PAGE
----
Brian Lumley – A Coven of Vampires (NEL, 1998, 292 p.)
(Cover by George Underwood)
The Master of the Macabre welcomes you to dance widdershins around his vampiric mind once again …
Brian Lumley has a thing about vampires. In his Necroscope and Vampire World series, he redefined the rules of vampiredom and spun an epic from them. However Necroscope certainly wasn't his first dance with the undead.
In his thirty years as an author, Lumley has returned frequently to the vampire metaphor – but always from a new angle, giving it a different twist. Here, you'll find erotic vampires, bestial vampires, teenage vampires, tentacled vampires, vampiric gods, ghouls, lamias, witch's familiars, blood suckers, life-stealers and soul-eaters – even an ecological vampire! In fact every kind of ghoul except the man in the cut-away coat and cape – although the real Dracula put in an undead appearance. Well … here they are, thirteen tales from beyond the grave.
Welcome, enter of your own free will – But do leave the lights on, won't you?
Content: Foreword - Brian Lumley What Dark God? (1975) Back Row (1988) The Strange Years (1982) The Kiss of the Lamia (1985) Recognition (1981) The Thief Immortal (1990) Necros (1986) The Thing from the Blasted Heath (1971) Uzzi (1988) Haggopian (1973) The Picnickers (1991) Zack Phalanx Is Vlad the Impaler (1977) The House of the Temple - (1980)
When did the back texts became so tongue in cheek? This reads like a Vincent Price routine in an Alice Cooper video. At least they didn't write Master of his Domain.
Many of the stories were already published in Lumley's earlier collections. Only Kiss of the Lamia is an original, and even this is another version of an earlier story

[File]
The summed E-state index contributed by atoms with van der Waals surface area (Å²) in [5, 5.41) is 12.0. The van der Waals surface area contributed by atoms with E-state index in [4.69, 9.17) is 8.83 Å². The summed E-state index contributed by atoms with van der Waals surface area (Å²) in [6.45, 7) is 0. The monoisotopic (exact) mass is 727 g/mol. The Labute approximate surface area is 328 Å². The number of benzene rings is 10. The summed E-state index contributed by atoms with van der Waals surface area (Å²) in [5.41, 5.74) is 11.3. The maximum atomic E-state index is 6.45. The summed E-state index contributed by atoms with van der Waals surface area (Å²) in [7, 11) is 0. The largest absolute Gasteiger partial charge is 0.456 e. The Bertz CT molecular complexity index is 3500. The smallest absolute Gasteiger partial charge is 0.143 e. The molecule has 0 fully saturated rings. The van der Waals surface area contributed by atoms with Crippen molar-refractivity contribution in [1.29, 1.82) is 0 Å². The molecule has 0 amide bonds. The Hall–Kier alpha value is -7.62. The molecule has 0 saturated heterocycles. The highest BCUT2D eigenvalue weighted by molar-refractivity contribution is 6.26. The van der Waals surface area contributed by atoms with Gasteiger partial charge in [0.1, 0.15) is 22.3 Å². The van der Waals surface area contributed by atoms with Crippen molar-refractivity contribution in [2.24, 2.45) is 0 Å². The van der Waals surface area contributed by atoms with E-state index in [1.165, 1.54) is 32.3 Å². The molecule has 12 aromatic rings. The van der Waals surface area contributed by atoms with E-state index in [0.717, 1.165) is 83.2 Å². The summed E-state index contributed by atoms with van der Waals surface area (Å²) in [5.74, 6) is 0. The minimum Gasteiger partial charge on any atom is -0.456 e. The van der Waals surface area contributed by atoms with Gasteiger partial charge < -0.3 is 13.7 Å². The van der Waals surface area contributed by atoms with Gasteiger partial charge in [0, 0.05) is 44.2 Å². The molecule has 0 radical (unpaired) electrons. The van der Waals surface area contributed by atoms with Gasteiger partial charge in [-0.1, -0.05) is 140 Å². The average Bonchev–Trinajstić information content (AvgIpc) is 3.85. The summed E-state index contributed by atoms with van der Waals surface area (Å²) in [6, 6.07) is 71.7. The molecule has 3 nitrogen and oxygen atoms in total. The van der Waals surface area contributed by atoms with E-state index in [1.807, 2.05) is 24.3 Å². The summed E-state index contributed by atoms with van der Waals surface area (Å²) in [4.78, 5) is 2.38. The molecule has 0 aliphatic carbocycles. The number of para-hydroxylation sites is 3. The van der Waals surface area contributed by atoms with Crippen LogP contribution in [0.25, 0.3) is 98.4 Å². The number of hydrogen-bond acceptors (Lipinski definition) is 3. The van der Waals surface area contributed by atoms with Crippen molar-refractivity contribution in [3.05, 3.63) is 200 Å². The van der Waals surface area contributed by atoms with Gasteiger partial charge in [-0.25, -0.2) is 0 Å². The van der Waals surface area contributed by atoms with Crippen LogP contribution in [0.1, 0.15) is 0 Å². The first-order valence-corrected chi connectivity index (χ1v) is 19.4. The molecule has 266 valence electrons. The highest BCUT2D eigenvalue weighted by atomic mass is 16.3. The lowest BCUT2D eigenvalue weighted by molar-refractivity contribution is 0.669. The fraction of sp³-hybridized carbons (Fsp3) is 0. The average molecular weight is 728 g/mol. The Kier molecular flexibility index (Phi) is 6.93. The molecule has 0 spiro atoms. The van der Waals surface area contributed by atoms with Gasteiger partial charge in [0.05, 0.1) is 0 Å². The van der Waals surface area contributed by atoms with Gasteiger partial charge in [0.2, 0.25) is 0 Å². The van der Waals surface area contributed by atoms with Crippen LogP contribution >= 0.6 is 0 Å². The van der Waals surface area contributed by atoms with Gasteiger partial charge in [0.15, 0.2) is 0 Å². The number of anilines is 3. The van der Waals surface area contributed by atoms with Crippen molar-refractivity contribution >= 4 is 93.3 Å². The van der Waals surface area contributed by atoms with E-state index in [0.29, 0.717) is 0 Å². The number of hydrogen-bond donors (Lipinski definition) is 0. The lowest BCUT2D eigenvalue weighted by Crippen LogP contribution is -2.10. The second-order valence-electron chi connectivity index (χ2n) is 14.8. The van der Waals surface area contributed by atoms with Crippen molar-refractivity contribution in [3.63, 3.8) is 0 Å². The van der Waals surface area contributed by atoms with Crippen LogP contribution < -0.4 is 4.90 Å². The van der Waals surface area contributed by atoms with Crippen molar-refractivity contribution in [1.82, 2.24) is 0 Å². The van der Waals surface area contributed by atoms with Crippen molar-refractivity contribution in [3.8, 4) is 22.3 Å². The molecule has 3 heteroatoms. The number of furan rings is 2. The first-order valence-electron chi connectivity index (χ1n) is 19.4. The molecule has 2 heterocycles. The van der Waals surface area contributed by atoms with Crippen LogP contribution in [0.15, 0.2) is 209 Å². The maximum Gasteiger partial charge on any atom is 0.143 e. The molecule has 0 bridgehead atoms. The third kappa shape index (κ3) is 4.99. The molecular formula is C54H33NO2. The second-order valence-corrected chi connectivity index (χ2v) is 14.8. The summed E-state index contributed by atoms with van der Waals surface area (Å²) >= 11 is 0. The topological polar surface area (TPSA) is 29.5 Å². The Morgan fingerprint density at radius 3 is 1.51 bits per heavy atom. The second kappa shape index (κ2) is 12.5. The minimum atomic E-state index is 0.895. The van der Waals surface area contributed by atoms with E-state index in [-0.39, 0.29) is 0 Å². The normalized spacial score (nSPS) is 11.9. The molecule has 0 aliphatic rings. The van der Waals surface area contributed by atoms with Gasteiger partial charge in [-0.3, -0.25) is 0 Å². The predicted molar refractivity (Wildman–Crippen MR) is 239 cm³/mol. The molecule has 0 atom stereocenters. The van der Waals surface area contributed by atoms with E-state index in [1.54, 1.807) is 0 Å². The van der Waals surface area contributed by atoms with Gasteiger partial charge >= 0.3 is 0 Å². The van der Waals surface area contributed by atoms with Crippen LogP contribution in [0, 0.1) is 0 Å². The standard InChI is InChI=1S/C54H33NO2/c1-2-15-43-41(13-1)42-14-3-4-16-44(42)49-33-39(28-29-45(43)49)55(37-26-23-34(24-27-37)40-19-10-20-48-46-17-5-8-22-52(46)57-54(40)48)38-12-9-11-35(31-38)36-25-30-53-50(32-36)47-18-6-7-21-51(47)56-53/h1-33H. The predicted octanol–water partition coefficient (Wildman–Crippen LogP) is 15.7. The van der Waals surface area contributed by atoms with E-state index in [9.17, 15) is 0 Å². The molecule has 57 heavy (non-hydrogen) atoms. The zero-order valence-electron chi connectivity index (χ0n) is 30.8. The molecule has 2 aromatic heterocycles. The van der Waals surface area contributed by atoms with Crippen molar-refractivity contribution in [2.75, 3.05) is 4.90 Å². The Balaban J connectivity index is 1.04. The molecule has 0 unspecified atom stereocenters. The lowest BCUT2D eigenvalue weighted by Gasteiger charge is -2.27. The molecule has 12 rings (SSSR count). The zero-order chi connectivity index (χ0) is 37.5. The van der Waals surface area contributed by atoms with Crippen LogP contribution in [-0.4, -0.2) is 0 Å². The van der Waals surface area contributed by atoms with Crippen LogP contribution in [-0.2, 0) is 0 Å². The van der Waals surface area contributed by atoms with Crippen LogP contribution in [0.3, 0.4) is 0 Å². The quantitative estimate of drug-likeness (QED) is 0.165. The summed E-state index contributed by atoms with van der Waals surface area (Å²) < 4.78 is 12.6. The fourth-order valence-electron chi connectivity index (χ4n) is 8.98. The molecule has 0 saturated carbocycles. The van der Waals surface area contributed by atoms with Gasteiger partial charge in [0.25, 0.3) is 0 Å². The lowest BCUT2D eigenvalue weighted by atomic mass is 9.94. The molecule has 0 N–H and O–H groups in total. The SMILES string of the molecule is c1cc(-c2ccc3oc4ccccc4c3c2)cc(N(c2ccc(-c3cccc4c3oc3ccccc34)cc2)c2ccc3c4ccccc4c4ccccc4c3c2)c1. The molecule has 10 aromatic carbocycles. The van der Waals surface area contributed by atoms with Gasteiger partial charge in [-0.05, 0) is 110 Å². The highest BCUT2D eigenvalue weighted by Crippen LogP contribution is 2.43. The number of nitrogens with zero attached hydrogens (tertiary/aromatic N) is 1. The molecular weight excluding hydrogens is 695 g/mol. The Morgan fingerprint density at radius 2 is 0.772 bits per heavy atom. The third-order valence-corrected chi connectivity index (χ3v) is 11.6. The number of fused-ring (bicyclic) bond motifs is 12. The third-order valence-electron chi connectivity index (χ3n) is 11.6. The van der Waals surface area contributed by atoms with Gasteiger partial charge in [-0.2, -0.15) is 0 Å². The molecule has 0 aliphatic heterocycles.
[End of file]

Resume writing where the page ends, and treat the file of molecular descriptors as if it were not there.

Am guessing this was inspired by the previous years The Vampire Stories of R. Chetwynd-Hayes, to which Lumley contributed the foreword? Don't have a copy of Coven ..., but have met at least half a dozen in various anthologies or, in case of Back Row, Skeleton Crew 'zine.
Have checked, and I've not a single Lumley book on either shelf of shame. Think it has something to do with the seemingly interminable Necroscope. Chances are, as soon as an idea becomes a "chronicles," I'm out of there.
From the first, I set myself against "literature"; the story was the thing, and no amount of style could persuade me to select a story that lacked genuine, unadulterated horror. For those who wanted something high-brow there was plenty.
I am really unfamiliar with Brian Lumley and his career--all I really knew of was a couple of Lovecraftiana novels he wrote back in the mid 1970s (one, I seem to recall, bore the peculiar title The Transition of Titus Crow).
These reviews and annotations are quite entertaining! I have to be convinced a book is really special and of unusual quality if it's longer than 300 pages and recommended to me.